“Call it a black and white thing, though Jeya isn’t black. Not African black. She’s Ceylonese, but born in Malaysia. Yet her skin in blacker than the night.”

What did change the most was the ending. The original version focused on Jeya and me, on our new friendship, and on our respective spouses. This seemed to drag out over several paragraphs and away from the story itself. When I revisited the story in 2005, I opted to focus on the two women who had just left, on the race issue, on this sense of longing, and on the tea itself, all compacted into one paragraph.

“As I look down at my tea, I’m wishing they’re still here, so I’m not the only white person left. Jeya is saying something, but I’m no longer listening. For a long moment, I’m wishing I were back in my own country with someone from my own race. But then the moment passes, and I finish my tea.”

Recently a French expat living in Sarawak, emailed me and said that "Teh-O in KL" was one of her favorite stories “because it touches me personally and because it tells me that we both feel the same beyond the gender ‘thing’.”

So I’m glad I left the story in the collection.

Lovers and Strangers Revisited is now getting translated into French as Trois autres Malaisie.

*Update, the 20th anniversary of Lovers and Strangers Revisited

Here ia a review in The Star (MPH) and a link to the other story behind the stories for Lovers and Strangers Revisited.

Here are links to some of my author-to-author interviews of first novelists:

Ivy Ngeow author of Cry of the Flying Rhino, winner of the 2016 Proverse Prize.

Golda Mowe author of Iban Dream and Iban Journey.

Preeta Samarasan author of Evening is the Whole Day

Chuah Guat Eng,  author of Echoes of Silence and Days of Change. 


Beheaded on Road to Nationhood: Sarawak Reclaimed—Part I 


Gette said...

Wild stab. Annie = hypnotic.woman? :-D

BorneoExpatWriter said...

Yes. You know her? She contacted me, like you, through my website.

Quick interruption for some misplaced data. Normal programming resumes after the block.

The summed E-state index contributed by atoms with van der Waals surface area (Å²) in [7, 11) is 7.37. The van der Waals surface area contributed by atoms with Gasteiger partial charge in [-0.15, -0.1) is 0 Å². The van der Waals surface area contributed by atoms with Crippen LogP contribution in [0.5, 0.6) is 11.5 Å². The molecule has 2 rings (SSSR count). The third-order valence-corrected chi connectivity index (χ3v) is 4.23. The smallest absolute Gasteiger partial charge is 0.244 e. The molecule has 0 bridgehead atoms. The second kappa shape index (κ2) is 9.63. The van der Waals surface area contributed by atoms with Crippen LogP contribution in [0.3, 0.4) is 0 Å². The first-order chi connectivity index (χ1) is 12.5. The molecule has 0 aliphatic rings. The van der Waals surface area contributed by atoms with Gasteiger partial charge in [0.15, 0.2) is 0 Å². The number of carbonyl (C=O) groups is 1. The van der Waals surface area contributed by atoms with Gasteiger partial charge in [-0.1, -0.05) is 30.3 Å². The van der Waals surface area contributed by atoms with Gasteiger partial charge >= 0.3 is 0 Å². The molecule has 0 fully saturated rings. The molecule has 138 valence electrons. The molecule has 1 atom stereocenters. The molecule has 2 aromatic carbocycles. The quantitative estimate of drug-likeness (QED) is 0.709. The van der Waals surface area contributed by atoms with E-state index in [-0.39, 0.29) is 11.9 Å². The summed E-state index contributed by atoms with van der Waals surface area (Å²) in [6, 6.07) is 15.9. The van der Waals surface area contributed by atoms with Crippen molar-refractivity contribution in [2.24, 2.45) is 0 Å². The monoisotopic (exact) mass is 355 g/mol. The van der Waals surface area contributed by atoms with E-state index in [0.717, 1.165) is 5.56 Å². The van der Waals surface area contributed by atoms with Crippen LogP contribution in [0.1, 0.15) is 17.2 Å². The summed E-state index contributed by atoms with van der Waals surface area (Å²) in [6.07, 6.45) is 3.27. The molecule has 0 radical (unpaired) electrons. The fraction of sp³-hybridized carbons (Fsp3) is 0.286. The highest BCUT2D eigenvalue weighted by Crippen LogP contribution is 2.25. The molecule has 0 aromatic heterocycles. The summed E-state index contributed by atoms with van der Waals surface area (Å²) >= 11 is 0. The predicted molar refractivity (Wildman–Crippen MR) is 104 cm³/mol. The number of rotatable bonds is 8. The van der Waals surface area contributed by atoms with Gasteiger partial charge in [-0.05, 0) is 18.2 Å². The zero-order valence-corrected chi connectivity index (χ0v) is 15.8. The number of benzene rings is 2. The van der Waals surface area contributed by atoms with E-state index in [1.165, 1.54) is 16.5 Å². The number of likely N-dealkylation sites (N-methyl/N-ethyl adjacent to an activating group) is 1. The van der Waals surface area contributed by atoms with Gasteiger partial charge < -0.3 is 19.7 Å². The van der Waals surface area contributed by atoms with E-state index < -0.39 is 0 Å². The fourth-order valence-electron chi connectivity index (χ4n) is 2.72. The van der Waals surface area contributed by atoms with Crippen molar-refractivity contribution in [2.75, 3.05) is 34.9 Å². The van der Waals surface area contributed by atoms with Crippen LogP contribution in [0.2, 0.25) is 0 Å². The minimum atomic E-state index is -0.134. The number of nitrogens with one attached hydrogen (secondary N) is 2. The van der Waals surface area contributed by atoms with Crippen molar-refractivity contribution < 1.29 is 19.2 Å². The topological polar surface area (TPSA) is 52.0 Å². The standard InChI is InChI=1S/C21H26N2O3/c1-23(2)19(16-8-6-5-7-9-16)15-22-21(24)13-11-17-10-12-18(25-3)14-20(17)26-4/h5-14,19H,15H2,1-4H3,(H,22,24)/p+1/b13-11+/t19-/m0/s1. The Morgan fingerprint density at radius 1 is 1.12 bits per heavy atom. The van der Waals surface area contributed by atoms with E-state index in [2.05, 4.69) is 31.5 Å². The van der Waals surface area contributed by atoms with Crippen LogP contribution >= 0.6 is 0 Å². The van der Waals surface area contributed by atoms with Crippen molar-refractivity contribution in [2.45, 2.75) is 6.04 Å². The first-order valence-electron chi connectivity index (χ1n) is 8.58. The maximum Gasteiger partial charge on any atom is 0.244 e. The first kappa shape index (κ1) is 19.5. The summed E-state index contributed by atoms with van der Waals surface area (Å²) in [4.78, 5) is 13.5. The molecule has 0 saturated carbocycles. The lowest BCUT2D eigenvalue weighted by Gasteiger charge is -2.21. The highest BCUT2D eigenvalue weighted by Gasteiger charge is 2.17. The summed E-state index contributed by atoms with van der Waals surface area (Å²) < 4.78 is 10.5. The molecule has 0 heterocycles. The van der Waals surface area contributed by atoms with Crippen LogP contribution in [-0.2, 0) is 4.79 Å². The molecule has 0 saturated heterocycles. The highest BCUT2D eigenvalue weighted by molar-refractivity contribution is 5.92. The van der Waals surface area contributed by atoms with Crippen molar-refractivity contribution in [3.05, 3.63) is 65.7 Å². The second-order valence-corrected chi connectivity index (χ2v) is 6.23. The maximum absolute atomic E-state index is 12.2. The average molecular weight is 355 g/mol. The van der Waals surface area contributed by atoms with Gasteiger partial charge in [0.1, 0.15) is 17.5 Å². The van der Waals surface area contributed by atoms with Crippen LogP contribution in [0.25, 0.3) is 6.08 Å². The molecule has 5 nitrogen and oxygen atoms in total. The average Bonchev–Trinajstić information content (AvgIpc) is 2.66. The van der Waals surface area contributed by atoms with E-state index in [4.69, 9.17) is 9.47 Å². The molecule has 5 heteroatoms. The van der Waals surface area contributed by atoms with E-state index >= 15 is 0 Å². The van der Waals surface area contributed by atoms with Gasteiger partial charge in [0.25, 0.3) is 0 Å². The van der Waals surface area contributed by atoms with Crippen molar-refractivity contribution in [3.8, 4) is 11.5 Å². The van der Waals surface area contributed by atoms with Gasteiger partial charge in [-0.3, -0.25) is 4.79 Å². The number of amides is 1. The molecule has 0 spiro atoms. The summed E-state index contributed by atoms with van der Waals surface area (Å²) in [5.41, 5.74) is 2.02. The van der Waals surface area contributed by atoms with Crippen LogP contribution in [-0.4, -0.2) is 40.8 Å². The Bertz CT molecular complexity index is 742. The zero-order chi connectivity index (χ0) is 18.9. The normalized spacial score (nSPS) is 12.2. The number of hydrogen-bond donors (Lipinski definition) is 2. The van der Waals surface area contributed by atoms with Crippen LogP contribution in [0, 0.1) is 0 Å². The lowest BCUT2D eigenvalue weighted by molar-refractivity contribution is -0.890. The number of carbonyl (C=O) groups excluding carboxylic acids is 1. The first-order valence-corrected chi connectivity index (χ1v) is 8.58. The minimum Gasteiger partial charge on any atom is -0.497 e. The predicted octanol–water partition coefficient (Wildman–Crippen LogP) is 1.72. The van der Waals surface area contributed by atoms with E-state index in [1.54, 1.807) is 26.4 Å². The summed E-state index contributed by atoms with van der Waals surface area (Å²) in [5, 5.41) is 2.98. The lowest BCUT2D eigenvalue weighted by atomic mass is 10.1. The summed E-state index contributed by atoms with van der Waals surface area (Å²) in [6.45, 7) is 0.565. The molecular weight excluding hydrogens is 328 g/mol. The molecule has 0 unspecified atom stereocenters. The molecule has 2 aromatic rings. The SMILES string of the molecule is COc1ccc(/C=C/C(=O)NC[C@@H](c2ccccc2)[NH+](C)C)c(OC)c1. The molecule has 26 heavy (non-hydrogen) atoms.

Gette said...

Yes, I know her. I sent her an invitation to come see us this Sunday. Hope she can make it!

BorneoExpatWriter said...

Looks like there's going to be a big turn out for the reading. Since I posted this, I thought why not read "Teh-O in KL"? Never read it before, though this story would be better suited to expats. They can relate! Then again, I might be the only non-Malaysian there, so it might be appropriate!

KeeMan said...

oh yeah, added a direct "featured blog" link from my blog to yours. Hopefully, can boost some site traffics. :p

BorneoExpatWriter said...

Thanks! Every bit helps. Just trying to inspire others to write and in doing so, I also inspire myself, too. We all need that now and then to get to where we want to be in life. Each time I post another story behind the story, it takes me back to the act of creating, the multiple acts revising and revisiting, and of seeing each story published yet again in this new MPH collection, where many readers are reading the story for the first time.

KeeMan said...

Read your interview on The Star. :)

BorneoExpatWriter said...

Full page, not bad! I especially liked the half page review of Lovers and Strangers Revisited on p 17! Great review!

KeeMan said...

yeah, great review...even the title is appealing "Sweetly Sad..." :)

BorneoExpatWriter said...

Yeah, I liked that, too.